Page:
La Reina Academy will not open, officials say




Acorn file photo
Over 200 students, parents and alumnae of La Reina High School gathered in front of the Thousand Oaks school to protest the closing on Feb. 4. Now, officials behind efforts to create a new school face funding issues with looming deadlines.

Update: Officials announced in a May 11 newsletter and social media post that La Reina Academy will not be opening. They said they were unable to reach their desired enrollment target and with fewer than 100 students, they were not able to build a viable budget. 

 

 

Despite months-long efforts to enroll enough students and raise enough money to open a new campus, the fate of La Reina Academy will come down to an overnight influx of $1.5 million, according to the latest communication from the school.

A newsletter sent the evening of Wed., May 8 said the school had to raise that amount by the morning of May 10. As of press time on May 9, the school had collected $100,000 of the $1.5 million in pledges.

“We will only collect pledges if we proceed with La Reina Academy,” a May 9
newsletter stated. “We will be making that decision this week.”

This contradicted previous messaging by the school’s board of directors that the
school was fully funded and the academy’s website, which says the school will, in fact, be open in the fall.

The team working toward creating the all-girls middle and high school—modeled
after the Thousand Oaks Catholic school that unexpectedly announced its impending closure in January—entered escrow on the former Pinecrest School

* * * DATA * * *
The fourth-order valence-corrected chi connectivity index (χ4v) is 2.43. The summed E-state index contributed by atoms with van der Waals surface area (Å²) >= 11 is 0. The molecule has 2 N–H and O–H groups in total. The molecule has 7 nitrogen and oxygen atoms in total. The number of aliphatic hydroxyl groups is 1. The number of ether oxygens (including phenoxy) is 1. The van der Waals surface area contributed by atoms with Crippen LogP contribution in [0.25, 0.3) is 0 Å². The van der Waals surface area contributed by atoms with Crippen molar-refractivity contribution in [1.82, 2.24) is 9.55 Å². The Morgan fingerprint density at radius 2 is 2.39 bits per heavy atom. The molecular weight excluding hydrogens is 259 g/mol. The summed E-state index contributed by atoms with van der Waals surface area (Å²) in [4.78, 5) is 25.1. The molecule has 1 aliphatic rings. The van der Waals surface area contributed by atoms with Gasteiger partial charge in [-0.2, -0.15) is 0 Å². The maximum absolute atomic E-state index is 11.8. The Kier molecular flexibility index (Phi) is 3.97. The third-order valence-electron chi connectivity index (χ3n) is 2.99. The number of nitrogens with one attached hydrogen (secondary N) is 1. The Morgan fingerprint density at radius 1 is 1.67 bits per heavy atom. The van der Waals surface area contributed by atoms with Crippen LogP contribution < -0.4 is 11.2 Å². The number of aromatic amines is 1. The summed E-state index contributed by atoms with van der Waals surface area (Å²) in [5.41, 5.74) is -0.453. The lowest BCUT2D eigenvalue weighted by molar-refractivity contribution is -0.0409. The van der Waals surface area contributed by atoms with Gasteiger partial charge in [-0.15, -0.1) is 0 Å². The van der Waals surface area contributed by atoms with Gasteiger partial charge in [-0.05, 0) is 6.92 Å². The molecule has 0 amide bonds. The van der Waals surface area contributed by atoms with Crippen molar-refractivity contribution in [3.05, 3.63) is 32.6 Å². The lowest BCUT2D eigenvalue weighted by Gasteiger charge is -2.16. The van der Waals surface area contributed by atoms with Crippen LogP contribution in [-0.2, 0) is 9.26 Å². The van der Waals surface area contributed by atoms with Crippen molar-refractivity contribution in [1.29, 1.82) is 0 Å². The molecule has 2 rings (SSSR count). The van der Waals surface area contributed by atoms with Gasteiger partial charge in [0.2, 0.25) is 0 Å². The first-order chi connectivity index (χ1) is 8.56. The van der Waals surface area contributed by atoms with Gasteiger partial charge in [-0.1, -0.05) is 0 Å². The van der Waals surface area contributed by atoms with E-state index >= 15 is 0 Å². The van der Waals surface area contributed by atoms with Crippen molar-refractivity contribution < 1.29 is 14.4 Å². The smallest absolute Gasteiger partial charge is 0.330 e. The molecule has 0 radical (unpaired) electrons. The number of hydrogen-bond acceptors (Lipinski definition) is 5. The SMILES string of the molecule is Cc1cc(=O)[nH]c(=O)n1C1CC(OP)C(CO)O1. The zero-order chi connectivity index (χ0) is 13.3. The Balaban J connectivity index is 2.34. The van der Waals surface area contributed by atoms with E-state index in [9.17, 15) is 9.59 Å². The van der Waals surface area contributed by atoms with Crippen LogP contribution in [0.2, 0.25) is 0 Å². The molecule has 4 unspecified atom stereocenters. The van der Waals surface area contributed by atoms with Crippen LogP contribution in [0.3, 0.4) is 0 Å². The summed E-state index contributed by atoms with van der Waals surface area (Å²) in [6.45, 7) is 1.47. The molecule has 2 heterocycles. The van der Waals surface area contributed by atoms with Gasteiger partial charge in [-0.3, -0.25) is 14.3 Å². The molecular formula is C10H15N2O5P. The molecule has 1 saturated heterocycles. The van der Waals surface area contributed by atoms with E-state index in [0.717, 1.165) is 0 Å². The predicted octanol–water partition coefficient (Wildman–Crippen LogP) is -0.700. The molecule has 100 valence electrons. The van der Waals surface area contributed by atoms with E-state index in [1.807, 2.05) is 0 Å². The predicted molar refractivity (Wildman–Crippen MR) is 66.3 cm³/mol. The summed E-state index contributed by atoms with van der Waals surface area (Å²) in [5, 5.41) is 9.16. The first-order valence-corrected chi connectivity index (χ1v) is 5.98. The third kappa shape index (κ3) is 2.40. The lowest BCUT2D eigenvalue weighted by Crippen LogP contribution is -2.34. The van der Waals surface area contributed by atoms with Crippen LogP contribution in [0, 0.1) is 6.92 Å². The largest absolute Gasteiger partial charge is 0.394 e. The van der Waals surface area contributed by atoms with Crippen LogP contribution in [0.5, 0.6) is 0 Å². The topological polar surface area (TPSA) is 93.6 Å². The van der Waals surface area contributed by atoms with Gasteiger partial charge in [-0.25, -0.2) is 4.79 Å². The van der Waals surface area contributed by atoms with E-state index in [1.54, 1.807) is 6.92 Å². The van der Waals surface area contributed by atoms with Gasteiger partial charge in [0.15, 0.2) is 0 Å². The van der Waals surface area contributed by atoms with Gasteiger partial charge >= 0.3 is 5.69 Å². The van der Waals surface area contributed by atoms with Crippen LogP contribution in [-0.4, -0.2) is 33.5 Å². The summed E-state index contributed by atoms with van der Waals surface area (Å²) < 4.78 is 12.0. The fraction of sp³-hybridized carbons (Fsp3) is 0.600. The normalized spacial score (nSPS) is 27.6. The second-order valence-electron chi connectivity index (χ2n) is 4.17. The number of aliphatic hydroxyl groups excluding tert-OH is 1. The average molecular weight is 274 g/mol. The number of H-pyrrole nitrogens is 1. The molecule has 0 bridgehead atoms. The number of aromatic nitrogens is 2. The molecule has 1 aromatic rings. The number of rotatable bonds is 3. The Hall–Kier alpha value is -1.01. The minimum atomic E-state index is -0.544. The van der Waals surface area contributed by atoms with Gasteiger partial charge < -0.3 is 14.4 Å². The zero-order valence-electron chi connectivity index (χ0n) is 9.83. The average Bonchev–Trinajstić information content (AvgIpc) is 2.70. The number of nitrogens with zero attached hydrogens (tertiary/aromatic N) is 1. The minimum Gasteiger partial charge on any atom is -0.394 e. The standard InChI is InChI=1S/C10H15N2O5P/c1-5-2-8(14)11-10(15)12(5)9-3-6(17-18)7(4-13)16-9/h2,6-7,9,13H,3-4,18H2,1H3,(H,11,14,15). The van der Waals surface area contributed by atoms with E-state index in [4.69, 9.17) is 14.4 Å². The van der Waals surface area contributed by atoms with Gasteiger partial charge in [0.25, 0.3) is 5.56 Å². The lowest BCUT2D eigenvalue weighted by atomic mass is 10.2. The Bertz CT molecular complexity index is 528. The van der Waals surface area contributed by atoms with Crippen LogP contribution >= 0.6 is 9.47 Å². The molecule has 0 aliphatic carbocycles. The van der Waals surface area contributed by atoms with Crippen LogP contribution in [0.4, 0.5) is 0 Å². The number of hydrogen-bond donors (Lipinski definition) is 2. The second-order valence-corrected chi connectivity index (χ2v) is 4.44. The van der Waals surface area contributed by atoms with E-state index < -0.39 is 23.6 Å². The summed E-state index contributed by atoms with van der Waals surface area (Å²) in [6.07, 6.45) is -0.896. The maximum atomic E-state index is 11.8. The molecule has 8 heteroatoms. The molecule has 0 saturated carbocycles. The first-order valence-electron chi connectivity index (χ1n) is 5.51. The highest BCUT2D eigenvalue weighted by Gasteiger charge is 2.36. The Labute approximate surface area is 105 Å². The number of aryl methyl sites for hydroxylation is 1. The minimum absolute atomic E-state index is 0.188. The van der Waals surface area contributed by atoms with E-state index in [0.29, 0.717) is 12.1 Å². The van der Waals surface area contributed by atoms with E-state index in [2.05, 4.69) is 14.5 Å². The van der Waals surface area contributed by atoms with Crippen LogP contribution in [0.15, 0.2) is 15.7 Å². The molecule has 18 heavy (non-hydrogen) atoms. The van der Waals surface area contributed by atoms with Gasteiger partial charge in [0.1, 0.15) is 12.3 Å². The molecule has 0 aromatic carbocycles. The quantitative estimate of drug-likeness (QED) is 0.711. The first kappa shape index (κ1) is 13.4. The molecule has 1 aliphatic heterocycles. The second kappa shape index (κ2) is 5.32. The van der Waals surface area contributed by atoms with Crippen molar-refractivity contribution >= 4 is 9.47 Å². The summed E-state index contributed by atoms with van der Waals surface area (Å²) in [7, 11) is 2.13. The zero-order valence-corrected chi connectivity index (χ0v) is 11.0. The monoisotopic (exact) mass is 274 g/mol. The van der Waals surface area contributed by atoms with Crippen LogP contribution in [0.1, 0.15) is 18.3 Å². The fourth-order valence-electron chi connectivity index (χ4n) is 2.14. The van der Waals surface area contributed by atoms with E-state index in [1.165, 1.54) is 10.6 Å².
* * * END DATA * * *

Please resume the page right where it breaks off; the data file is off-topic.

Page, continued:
property at 14100 Peach Hill Road in Moorpark on March 29 after paying a $250,000 deposit.

The group initially sought an investor to purchase the roughly $7 million property
that the new school would lease, but leadership more recently said La Reina Academy wants to own itself outright to avoid another unexpected closure. Escrow is set to close May 15.

Wednesday’s newsletter was not the first time officials appeared to contradict
themselves.

On April 30, officials said the group had not yet secured the money needed to purchase the property and the team would know whether the school would open by May 5.

In an email sent to the
 Acorn two days later, school officials, asking for an update to a May 3 article about the status of the proposed school, said the school is a “green light” and funding had been secured.

A May 6 newsletter to the La Reina community, however, stated otherwise.

“Right now the light is yellow—help us turn it green,” the newsletter said. 

The letter explained at least 40 more students had to enroll by May 8 in order to secure the property and open.

Another newsletter sent the afternoon of May 8 stated that 25 more students
needed to enroll by midnight to “hit the green light.”

As of press time, La Reina Academy had not announced if it had achieved its goal of
100 students—a significantly lower number than the school’s initial enrollment goal of 160.

La Reina Academy officials repeatedly declined interview requests.

This article was updated at 1:15 p.m. May 9 to reflect information received after publication deadline.